How to Create Psychological Safety

Despite all the benefits of psychological safety, it is not a given and a McKinsey Global Survey conducted during the pandemic indicated that the behaviors that create a psychologically safe environment are few and far between in leadership teams and organizations more broadly.

And yet, leaders play a vital role in creating and maintaining psychological safety within their teams. Organizations can infuse psychological safety in their cultures by training leaders to:

Have clear norms, expectations, and accountability.

This mitigates subjective evaluations, unfair favoritism, and chaos in the work environment.  It’s important for teams to have a sense of fairness and predictability. Co-create with your team members what success looks like and help them get there.

Encourage open communication.

Creating channels for team members to voice their opinions, ideas, and concerns freely.

Listen actively.

Paying attention to what team members say and demonstrating empathy and understanding.

Value diverse perspectives and explaining why it matters.

Recognize and appreciate the different backgrounds, experiences, and viewpoints that team members bring to the table. Also, to overcome a natural instinct to stay safe by being silent, explain why it’s so important to have everyone’s perspective and how it will impact the outcome of the work the team does together.

Provide both constructive and positive feedback.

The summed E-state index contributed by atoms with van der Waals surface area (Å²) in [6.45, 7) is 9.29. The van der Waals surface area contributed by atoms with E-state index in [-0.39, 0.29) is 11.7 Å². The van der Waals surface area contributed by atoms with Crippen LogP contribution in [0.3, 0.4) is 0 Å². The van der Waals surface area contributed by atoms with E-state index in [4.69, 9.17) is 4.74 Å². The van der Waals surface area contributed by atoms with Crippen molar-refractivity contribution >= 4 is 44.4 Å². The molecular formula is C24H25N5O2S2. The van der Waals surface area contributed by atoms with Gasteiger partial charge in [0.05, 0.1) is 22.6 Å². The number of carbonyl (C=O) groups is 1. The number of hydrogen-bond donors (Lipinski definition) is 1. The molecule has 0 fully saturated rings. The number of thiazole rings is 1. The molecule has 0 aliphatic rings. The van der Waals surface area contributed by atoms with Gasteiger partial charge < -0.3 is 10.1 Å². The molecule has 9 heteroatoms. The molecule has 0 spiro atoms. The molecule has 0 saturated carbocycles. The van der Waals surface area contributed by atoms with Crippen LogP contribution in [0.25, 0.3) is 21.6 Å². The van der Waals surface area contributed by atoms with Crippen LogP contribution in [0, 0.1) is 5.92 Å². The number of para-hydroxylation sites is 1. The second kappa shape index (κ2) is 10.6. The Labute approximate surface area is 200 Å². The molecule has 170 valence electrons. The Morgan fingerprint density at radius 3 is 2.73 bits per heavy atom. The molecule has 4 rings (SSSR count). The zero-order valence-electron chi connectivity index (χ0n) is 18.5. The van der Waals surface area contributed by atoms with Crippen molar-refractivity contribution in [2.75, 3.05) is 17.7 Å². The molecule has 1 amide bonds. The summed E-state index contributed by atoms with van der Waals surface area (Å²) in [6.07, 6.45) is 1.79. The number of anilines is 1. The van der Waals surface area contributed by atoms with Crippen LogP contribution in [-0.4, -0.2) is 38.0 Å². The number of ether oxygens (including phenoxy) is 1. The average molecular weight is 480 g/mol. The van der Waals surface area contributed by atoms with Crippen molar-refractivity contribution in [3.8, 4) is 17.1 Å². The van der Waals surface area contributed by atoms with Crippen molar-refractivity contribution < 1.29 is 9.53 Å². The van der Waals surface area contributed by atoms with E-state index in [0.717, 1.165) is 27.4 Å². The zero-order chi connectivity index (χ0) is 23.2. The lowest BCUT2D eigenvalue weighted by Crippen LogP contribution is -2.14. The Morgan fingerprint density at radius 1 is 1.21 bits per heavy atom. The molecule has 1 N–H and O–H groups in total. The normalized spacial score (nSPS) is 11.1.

Offering feedback in a respectful and supportive manner, focusing on areas for improvement while also acknowledging strengths. Rather than asking, “What went wrong?”, ask, “What did you learn?”

Celebrate calculated risk-taking and demonstrate it yourself. Highlight the benefits of learning from mistakes and build “lessons learned” debriefing sessions into every project.

Modeling vulnerability.

Showing vulnerability as a leader by admitting mistakes, seeking input from others, and being open to feedback and change.

The training must be experiential, have an emotional impact, and allow for reflection and immediate application in the leader’s day-to-day work.  Most important, the training needs to start with the leaders at the very top of the organization and then trickle down. If senior leaders are not actively modeling and fostering psychological safety the culture won’t change – no matter how much time, money and other resources you throw at it.

Handling Challenges to Psychological Safety

Leaders may encounter challenges in establishing psychological safety, especially in environments with a history of competitiveness or where stereotypes and biases exist. To address these challenges:

  • Promote inclusivity: Create a culture that values diversity and inclusion, where everyone feels valued and respected.
  • Address bias and stereotypes: Challenge and mitigate biases and stereotypes that may affect team dynamics and individual confidence.